The project is a collaborative effort with Aboriginal elders and three artists Jess Birk, Julie Janson and Sylke Claridge to honour the history and settlement on Pittwater as early as 25,000 years ago.
First was the land.
Then came the Aboriginal people with their unique skillsets and way of life in harmony with the land.
Then came the European settlers …
For a time there was some harmonious co-existence between the settlers and Aboriginal people – some Indigenous clans, such as the family as Chief Bungaree and Queen Matora held high status in the colonial period. They were close friends of Governor Lachlan Macquarie.
Their story is being told on the Surfboard timeline and the settlement of Avalon.
The surfboards will be arranged in a circle evocative of Guringai Dreamtime site circles – mythical – full of strength and the tip of the surfboards remind us of spearheads.
Picasso said ‘I don’t paint as I see, I paint as I think’.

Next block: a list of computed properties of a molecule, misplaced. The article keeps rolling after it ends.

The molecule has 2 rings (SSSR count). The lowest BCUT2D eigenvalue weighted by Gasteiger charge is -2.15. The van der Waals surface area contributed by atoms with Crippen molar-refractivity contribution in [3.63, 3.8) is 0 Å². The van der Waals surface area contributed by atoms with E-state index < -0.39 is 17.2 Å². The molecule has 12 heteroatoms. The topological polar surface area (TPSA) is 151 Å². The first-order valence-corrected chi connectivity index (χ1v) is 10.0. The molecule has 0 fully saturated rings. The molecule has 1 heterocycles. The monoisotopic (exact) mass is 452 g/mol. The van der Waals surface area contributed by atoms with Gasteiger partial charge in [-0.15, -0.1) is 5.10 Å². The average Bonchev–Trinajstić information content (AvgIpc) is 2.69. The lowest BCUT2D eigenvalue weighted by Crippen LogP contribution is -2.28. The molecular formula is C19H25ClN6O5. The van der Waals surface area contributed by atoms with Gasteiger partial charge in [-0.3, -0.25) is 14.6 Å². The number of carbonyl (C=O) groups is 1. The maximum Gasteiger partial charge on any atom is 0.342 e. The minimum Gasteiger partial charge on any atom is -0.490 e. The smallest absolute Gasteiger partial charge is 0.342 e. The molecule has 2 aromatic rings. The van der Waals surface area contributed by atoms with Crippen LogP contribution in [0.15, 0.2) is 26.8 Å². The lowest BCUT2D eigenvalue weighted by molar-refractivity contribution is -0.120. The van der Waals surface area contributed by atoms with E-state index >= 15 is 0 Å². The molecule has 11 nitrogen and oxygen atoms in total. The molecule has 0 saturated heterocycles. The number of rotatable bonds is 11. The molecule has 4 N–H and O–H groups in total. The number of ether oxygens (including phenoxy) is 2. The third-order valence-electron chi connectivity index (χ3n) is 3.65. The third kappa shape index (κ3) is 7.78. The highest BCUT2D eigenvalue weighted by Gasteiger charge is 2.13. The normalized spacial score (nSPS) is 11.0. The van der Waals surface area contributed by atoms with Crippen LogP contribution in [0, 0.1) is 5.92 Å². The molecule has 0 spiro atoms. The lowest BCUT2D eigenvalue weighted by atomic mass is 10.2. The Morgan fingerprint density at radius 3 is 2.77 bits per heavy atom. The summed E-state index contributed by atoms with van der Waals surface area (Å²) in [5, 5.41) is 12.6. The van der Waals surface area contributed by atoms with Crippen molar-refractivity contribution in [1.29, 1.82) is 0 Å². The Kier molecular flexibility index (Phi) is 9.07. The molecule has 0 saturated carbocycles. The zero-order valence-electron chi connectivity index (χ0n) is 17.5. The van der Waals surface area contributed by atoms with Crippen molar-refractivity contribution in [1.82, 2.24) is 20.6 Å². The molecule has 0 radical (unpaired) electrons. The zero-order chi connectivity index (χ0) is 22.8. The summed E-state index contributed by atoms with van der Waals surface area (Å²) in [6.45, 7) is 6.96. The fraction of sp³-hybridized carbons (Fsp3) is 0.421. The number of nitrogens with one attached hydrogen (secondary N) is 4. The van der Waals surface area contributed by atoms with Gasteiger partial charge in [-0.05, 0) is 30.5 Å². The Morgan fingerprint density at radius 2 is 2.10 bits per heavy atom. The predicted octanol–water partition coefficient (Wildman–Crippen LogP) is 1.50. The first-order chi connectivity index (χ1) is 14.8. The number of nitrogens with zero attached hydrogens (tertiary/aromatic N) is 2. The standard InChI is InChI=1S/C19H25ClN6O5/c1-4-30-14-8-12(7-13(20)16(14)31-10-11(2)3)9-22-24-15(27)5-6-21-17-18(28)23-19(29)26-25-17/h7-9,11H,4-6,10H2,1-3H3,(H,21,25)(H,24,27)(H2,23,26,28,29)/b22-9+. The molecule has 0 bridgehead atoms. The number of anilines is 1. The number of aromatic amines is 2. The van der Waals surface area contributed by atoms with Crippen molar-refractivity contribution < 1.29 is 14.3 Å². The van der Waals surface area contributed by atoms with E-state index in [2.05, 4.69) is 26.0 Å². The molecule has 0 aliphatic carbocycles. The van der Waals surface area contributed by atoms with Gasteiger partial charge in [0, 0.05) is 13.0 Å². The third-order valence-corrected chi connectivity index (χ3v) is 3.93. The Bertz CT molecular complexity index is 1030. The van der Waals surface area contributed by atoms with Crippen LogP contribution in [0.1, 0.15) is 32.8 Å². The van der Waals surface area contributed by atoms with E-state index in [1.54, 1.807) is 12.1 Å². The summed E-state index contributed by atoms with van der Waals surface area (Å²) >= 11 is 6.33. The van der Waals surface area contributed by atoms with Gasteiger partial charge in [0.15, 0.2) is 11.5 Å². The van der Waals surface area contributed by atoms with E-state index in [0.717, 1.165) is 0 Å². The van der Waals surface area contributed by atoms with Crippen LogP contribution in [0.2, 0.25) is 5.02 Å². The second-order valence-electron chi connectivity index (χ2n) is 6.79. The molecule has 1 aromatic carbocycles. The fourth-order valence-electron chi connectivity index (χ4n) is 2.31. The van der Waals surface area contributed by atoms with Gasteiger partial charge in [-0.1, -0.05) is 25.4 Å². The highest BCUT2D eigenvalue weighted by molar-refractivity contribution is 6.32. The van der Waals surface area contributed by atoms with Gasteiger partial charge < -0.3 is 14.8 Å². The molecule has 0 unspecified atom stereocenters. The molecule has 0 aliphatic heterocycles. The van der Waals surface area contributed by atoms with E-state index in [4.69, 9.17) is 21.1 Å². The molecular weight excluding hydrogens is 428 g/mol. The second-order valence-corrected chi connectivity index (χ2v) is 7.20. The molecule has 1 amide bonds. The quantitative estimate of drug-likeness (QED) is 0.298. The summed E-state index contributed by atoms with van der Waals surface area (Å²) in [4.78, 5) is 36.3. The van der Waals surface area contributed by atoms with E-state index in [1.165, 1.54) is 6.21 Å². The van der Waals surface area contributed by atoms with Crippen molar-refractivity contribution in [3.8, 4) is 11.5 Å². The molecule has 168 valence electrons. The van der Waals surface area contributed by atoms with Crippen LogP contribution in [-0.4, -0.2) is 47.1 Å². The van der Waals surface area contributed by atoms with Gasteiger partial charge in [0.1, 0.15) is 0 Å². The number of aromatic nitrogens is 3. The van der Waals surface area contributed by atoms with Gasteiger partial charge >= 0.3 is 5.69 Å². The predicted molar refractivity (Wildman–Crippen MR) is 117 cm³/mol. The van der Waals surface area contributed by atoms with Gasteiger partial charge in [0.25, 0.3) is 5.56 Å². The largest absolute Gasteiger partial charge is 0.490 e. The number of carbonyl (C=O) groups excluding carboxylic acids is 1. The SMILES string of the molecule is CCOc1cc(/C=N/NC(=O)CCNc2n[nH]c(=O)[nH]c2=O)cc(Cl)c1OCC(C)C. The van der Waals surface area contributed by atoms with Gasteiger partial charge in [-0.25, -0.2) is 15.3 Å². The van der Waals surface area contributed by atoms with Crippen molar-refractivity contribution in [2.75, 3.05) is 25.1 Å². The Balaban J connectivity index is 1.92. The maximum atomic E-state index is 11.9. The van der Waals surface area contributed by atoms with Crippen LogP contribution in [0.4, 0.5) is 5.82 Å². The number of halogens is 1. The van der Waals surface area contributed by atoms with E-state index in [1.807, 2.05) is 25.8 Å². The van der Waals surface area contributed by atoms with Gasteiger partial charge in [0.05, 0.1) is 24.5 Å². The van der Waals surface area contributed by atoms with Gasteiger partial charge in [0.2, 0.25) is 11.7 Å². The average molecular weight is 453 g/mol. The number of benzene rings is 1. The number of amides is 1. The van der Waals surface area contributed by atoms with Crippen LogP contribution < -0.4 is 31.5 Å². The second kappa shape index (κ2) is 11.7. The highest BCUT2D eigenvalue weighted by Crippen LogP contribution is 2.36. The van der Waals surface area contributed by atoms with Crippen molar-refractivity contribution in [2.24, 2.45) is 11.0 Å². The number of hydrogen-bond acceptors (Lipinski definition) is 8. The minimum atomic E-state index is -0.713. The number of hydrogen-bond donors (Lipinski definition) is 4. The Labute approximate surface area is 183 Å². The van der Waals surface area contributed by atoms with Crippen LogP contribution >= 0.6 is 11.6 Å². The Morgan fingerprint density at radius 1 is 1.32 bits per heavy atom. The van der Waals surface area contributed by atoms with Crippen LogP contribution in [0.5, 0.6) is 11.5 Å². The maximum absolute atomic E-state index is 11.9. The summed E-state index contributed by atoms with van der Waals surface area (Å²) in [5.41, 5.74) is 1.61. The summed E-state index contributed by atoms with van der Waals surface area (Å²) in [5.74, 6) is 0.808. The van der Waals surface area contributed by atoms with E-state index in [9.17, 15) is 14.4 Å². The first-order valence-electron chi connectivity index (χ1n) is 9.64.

Painting is not a theoretical exercise – painting is life. It is the extension of an idea, a wish which comes true through the execution of mind, bodywork and spiritual awareness. It then becomes one of the very few pure things in life and has an existence in its own right.
I draw and paint en plein air – the light of Balmoral always lures me back, the Hawkesbury, recently in Paris, The Flinders Ranges and Lake Eyre – everywhere.
I then work in my studio with the goal to fuse the tactile with spiritual truth, to infuse my artwork with energy. Colour and movement create an emotional resonance, a fusion of the air, land and zeitgeist.
At last the artwork has to have a life of its own.